Raising the Green-veined White

The Green-veined White (Pieris napi) is, with no doubt, one of the most common butterflies. The species also has many generations per year, which enables us to see them fly almost all year long. Caterpillars, however, usually remain well hidden on their host plants.

One day in late May last year, while searching for other caterpillars, I saw a couple Green-veined Whites flying around plants that can be considered their caterpillars food plants. I decided to keep my eyes on one of them. After the butterfly took a short rest on the growth I took a close look. It turned out the butterfly, a female, wasn’t resting after all but laying a single egg on one of the leafs.

I took the egg home for raising. Here’s a couple photos from the journey from egg to butterfly. Note though, the adult butterflies featured below (including the copula) are other specimen to show the imago.

The quest for the Small Copper

This year one of my target caterpillars for raising is the Small Copper (Lycaena phlaeas). This butterflies is one of the smallest but most common species in our region. Nevertheless, finding caterpillars is a bit tricky.

As with many species of the Blues, caterpillars are tiny and well disguised. This counts for the Small Copper, too. I’ve been browsing through vegetation accepted as host plant every once in a while, with no results so far. In autumn 2015, however, I tracked down a habitat where I’ll continue my search this spring. Just nearby where we live, in a small rocky forest.

One afternoon I spent checking Rumex plants on those rocks, finding two empty egg shell. Caterpillars I found none, possibly they had already withdrawn for hibernation as it was later in autumn. I’m optimistic to find slightly larger caterpillars once the snow has gone and the warm spring sun gets the plants to grow again.

Beautiful pest – The Large White

Some butterflies are not only seen as beautiful creatures. While the caterpillars of most species enjoy plants growing in the wild others have a preference for cultivated plants. The Large White (Pieris brassicae) is often referred to as being a pest, causing severe damage in cultures and gardens.

Usually, the Large White is kept in balance by natural parasites, especially the White Butterfly Parasite (Cotesia glomerata). I recall raising caterpillars as a small boy when usually most of them died due to these wasps. That was in Switzerland, where the species is common. It took a while to sight adult butterflies up north in Finland. Pretty soon after seeing them fly I also humbled into caterpillars, lots of them.

I grabbed a hand full of caterpillars home for raising. It will be nice to get them over winter by keeping the chrysalises in the fridge. Normally, the Large White is known as a migrating species in Scandinavia. Most winters are too harsh for the butterfly to survive, and it takes until late summer again for the next generation to arrive from South.

An interesting observation while raising the caterpillars this time was that none of them were affected by parasites. All 27 caterpillars made it to pupae, and they’re now hibernating in the artificial, mild winter of our fridge. It felt like the butterfly’s enemy, the White Butterfly Parasite, didn’t make it at all to Finland that year.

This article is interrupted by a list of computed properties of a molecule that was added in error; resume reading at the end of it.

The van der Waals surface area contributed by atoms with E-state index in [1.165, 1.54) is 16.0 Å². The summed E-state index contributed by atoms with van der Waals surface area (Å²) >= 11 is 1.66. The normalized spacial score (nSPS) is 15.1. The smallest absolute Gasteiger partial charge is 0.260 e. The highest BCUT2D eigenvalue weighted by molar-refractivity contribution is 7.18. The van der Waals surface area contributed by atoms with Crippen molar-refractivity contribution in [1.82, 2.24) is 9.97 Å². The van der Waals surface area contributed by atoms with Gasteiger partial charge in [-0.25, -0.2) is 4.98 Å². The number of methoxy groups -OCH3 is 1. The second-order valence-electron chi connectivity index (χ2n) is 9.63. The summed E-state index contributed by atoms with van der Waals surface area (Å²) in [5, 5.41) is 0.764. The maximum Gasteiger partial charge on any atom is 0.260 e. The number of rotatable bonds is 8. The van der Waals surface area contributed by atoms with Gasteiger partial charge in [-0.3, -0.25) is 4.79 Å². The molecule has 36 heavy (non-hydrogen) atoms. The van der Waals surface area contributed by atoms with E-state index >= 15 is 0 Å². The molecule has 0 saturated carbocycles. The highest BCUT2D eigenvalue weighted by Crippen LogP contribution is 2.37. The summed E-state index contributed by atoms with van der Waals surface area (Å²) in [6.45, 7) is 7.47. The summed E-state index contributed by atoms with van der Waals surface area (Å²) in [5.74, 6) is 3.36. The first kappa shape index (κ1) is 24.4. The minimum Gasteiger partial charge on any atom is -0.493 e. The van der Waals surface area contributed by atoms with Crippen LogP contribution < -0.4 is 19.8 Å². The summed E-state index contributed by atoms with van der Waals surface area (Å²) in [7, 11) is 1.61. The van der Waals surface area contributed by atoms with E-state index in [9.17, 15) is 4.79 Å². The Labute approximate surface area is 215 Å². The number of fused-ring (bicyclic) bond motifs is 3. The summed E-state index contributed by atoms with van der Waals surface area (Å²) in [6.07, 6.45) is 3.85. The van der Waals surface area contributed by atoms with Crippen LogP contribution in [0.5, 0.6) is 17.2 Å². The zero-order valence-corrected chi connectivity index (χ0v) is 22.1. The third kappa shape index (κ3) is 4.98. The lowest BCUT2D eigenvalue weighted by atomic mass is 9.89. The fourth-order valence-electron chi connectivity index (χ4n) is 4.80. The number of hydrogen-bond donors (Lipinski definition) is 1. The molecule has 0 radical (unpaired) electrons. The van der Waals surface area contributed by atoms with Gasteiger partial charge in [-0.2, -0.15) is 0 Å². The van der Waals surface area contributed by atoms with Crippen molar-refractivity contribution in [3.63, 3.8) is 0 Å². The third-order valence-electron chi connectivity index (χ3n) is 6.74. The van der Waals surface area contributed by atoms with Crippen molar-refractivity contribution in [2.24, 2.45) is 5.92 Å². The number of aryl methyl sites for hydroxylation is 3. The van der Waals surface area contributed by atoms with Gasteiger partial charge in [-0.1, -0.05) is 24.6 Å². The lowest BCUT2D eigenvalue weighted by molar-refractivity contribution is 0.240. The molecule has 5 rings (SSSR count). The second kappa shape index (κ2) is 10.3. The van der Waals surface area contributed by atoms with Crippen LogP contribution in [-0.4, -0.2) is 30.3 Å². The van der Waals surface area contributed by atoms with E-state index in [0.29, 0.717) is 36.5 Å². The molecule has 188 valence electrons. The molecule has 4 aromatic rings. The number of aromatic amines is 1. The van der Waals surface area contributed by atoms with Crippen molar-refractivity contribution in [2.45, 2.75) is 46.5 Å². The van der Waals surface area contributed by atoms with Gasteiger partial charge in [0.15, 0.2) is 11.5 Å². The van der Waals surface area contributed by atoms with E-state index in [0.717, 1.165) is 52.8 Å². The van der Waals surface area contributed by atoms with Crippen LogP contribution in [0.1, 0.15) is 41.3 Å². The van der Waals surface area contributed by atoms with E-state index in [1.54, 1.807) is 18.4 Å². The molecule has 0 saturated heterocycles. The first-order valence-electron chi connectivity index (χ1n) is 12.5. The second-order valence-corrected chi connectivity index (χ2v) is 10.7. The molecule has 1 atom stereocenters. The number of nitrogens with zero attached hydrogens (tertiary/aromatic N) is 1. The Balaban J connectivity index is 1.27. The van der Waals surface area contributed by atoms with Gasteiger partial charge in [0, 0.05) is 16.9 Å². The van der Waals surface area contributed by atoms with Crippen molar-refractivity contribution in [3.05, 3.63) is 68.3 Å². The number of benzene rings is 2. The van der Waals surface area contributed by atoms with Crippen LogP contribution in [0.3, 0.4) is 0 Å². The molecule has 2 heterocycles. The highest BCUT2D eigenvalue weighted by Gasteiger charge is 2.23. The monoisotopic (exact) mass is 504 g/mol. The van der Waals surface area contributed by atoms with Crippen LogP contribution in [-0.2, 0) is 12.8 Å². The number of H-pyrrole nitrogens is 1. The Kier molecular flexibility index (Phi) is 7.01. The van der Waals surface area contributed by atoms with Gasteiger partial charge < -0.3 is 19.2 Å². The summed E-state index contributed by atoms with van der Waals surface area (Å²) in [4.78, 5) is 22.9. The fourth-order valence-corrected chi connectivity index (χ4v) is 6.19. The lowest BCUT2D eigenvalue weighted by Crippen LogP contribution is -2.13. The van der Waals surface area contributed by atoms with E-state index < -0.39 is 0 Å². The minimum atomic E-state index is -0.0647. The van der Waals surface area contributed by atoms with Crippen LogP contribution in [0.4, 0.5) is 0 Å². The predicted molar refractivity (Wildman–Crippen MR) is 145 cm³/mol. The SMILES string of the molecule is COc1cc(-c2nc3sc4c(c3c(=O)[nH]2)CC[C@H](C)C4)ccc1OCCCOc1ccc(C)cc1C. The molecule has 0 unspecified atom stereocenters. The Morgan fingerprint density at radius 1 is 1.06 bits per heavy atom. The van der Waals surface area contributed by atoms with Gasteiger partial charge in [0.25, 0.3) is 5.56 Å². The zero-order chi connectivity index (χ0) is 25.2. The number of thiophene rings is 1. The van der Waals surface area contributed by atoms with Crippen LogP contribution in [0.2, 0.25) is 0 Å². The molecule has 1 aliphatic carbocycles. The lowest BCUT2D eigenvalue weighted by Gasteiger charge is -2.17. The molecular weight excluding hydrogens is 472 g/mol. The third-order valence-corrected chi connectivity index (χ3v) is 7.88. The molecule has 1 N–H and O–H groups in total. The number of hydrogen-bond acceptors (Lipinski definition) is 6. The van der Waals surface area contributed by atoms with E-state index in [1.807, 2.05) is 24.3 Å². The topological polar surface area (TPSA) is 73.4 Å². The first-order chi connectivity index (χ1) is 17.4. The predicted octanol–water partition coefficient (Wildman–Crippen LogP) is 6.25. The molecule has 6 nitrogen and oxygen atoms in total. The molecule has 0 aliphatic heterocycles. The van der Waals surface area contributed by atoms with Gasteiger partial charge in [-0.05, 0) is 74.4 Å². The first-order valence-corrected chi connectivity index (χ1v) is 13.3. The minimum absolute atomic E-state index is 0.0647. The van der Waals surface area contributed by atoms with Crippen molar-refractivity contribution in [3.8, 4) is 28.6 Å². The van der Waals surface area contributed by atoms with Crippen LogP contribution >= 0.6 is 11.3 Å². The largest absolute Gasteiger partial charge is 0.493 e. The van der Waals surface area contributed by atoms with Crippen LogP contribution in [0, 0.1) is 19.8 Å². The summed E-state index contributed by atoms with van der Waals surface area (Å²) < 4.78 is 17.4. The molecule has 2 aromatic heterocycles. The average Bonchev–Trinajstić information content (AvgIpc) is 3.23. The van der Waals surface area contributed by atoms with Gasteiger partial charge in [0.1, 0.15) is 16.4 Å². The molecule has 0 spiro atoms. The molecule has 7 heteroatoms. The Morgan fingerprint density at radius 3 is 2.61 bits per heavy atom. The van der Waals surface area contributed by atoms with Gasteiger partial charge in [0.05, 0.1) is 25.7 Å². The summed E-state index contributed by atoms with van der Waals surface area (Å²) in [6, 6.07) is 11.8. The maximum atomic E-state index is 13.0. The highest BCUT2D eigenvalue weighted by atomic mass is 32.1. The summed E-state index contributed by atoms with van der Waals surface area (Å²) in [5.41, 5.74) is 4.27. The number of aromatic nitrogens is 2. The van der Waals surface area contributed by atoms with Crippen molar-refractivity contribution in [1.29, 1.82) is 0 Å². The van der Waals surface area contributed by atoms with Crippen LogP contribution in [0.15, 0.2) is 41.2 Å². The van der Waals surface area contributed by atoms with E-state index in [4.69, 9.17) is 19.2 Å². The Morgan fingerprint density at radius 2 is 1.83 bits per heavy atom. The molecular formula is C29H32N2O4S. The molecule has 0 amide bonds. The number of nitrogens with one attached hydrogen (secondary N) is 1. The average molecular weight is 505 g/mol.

Raising the Black-veined White

In case of the Black-veined White (Aporia crataegi) I got young caterpillars from a friend. Usually, I prefer finding the eggs or caterpillars on my own in the wild. Finding what you’ve been searching for gives a great kick. Nevertheless, I never had contact with this species and wanted to get to know more about these beautiful whites.

Don’t touch!

Watch out when touching hairy caterpillars. Not all of them are harmful, but some can cause an allergic reaction on your skin.

The Oat Eggar (Lasiocampa quercus) caterpillar is one of those that needs to be treated with care. Touching the hair of the caterpillar is somewhat similar to touching nettles. To protect itself from predators, the caterpillar also builds its cocoon using the same hair.

I couldn’t resist testing what happens on my skin after gently rubbing the surface of the cocoon against my wrist. The reaction, a nasty, itchy allergy. The interesting part of the test was that the allergy remained for about 6 weeks, leaving a visible rush and occasional itch. The conclusion? Don’t touch!

Letting them fly

Letting butterflies free after raising them from egg or caterpillar is always a nice moment. Here’s a couple random photos from 2015, pointing out how kids can get a decent look at creatures that normally wouldn’t stay still.

Good luck our daughter also shows interest in caterpillars being raised. Moreover, searching them in the wild is of particular fun.

Raising the Green Hairstreak

End of May 2015 I spent one Saturday searching for caterpillars of the Silver-washed Fritillary (Argynnis paphia). I found none. Nevertheless, on the search I bumped into a forest completely covered by growth of Lingonberry and Blueberry. Green Hairstreak butterflies (Callophrys rubi) were enjoying the warm sun.

The Green Hairstreak is one of the most common butterflies in Finland. Tracking down caterpillars, however, is not that easy. After one of the Hairstreaks took a quick rest on a branch of Lingonberry I couldn’t resist turning the leafs upside down. There is was, a single but clean white dot. A fresh egg.

Raising that egg has provided me a lot of joy during summer. I kept the caterpillar on potted Lingonberry. While the plant was on blossom, the caterpillar enjoyed its feast. The butterfly will hatch in late spring 2016.

Edit (March 20, 2016): Added photos of the hatched butterfly